DUI (DWI) Legal Process in New York
When arrested for DWI in the state of New York, you will be taken into police custody. At this time you will go through the booking process, where you will be finger printed, have a photograph taken and may also receive a bail. If you are released through bail a notice will be given to you on when you are to appear in court to face your charges.
During your initial court appearance – the arraignment – you will be asked to enter a plea of guilty, not guilty, or no contest after a reading off of your charges. This is also the time where the court will appoint a lawyer to your case if you do not have or cannot afford one, if you wish. The first court appearance following an arrest for DUI in New York is called the arraignment. Your license will be revoked and taken away.
In New York DWI cases, court appearances prior to trial are called preliminary hearings. These hearings are an opportunity for both sides to go before the judge and update her on the status of the case. Preliminary hearings may deal with issues such as scheduling and discovery. They also serve as valuable face time with the prosecutor to help negotiate pleas.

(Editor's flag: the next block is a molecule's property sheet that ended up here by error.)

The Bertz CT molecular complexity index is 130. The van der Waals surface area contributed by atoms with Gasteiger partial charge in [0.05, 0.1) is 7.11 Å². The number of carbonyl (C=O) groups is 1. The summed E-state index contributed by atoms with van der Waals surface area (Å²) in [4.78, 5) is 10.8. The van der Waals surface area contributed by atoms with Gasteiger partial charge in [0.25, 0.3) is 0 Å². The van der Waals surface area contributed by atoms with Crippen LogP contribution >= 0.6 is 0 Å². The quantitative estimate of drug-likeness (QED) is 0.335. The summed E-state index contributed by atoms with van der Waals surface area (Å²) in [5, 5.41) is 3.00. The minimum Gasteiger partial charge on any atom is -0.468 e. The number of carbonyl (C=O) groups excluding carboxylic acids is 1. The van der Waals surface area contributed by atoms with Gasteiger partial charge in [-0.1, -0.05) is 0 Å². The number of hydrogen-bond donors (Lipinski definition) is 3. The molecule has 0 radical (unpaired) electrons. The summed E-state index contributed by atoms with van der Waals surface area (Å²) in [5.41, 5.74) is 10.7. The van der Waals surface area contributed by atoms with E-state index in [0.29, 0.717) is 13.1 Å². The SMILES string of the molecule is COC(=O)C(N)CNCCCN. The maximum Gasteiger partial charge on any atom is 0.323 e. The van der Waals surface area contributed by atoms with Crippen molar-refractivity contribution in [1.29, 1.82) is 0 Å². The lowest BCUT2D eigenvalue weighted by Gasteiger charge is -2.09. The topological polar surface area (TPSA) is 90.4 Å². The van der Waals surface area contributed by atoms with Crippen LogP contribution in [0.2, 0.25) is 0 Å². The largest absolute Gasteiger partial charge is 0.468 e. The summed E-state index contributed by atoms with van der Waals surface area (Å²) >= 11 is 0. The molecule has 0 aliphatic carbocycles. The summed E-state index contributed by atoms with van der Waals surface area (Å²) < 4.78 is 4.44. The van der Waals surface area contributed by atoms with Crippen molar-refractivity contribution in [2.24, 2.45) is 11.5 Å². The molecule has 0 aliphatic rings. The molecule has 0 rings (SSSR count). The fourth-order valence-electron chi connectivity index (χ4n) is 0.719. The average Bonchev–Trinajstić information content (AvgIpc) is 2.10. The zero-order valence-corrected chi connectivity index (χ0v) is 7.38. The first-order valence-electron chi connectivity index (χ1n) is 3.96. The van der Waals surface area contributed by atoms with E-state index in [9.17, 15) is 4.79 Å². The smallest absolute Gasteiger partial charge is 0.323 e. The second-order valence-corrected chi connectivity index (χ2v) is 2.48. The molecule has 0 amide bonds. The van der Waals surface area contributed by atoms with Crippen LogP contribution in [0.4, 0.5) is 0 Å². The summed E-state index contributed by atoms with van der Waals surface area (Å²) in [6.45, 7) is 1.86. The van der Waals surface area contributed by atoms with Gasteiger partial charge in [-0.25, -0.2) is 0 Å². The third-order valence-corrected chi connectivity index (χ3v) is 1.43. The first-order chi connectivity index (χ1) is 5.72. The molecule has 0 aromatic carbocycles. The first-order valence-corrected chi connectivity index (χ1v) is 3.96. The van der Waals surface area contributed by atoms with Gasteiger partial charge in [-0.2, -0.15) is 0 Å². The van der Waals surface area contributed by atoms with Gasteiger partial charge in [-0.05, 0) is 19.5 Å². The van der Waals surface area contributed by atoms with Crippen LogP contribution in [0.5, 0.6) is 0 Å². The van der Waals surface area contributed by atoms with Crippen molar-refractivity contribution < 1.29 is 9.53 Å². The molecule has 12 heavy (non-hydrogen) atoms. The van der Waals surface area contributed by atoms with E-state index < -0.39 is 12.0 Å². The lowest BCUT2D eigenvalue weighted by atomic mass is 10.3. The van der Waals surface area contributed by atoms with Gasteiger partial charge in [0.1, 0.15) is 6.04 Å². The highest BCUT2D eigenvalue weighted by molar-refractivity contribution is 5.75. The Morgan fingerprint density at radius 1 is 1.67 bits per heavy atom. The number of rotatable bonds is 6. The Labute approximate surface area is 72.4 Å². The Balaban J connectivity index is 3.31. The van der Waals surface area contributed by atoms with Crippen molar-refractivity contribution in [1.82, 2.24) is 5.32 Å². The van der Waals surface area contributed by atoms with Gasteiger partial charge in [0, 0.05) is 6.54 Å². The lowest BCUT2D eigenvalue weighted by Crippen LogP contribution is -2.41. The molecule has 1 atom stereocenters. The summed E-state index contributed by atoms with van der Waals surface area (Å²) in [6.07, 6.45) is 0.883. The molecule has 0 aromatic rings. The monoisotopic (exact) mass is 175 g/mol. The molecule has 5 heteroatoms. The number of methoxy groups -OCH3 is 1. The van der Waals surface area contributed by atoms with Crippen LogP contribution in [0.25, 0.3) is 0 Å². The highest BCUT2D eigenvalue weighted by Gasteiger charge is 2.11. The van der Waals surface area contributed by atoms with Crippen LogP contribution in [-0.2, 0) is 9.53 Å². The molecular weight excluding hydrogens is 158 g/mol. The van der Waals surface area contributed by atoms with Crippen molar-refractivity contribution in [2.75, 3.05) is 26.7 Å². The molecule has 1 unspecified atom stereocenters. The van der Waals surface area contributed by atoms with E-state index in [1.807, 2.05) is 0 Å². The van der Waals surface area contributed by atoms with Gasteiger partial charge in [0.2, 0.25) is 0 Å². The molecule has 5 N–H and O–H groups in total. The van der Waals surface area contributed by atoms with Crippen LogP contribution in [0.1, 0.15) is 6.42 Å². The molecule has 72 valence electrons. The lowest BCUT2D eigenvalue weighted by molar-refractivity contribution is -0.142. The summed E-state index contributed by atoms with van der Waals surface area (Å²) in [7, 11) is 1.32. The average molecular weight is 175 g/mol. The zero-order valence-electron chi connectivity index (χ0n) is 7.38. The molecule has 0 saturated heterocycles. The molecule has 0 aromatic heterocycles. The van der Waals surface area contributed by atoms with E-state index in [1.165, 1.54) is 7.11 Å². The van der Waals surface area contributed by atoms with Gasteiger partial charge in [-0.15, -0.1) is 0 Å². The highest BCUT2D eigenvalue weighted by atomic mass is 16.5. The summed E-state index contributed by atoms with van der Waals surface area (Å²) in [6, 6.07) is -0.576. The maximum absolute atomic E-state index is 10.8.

Motion hearings are hearings requested by the defense to deal with issues that must be resolved prior to trial. The most common motion hearing involves the issue of evidence suppression. At motion hearings, testimony by officers or experts may be heard.
The two types of trials for New York DWI cases are: Jury trials and Bench trials. A jury trial will consist of six jurors who will determine the factual questions, while the judge rules on issues regarding law. In a bench trial, the judge will act in the dual role of judge and the jury. Bench trials are usually more desirable if there are complex legal issues that a jury would be hard pressed to resolve. However, the defendant has the choice of which trial she would like to peruse.
The burden of proof is on the prosecution to prove all elements of the DWI beyond a reasonable doubt. At this point, expert witnesses can be brought in by either side to prove points. After a decision has been reached, a sentence will be imposed or the charges will be dismissed. If found guilty on charges of DWI, a timely appeal may be filed to show why the trial court erred in its decision.
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